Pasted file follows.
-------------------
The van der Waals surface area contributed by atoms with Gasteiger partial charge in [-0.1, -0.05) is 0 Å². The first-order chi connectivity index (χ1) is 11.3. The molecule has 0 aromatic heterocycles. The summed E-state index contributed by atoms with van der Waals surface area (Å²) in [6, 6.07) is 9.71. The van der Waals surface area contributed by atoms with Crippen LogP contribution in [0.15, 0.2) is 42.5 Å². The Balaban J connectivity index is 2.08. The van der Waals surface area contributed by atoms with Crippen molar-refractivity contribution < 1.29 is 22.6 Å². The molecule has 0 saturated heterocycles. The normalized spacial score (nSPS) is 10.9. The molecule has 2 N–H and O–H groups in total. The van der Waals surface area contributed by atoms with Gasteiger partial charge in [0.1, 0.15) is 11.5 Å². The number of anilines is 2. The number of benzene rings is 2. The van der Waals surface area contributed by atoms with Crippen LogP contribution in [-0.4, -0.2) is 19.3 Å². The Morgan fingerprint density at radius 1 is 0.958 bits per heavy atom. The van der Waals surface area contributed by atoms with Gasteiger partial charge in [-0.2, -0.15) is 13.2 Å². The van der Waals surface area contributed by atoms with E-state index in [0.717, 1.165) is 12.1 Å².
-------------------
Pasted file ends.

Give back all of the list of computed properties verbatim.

The van der Waals surface area contributed by atoms with Gasteiger partial charge in [-0.1, -0.05) is 0 Å². The first-order chi connectivity index (χ1) is 11.3. The molecule has 0 aromatic heterocycles. The summed E-state index contributed by atoms with van der Waals surface area (Å²) in [6, 6.07) is 9.71. The van der Waals surface area contributed by atoms with Crippen LogP contribution in [0.15, 0.2) is 42.5 Å². The Balaban J connectivity index is 2.08. The van der Waals surface area contributed by atoms with Crippen molar-refractivity contribution < 1.29 is 22.6 Å². The molecule has 0 saturated heterocycles. The normalized spacial score (nSPS) is 10.9. The molecule has 2 N–H and O–H groups in total. The van der Waals surface area contributed by atoms with Gasteiger partial charge in [0.1, 0.15) is 11.5 Å². The number of anilines is 2. The number of benzene rings is 2. The van der Waals surface area contributed by atoms with Crippen LogP contribution in [-0.4, -0.2) is 19.3 Å². The Morgan fingerprint density at radius 1 is 0.958 bits per heavy atom. The van der Waals surface area contributed by atoms with Gasteiger partial charge in [-0.2, -0.15) is 13.2 Å². The van der Waals surface area contributed by atoms with E-state index in [0.717, 1.165) is 12.1 Å².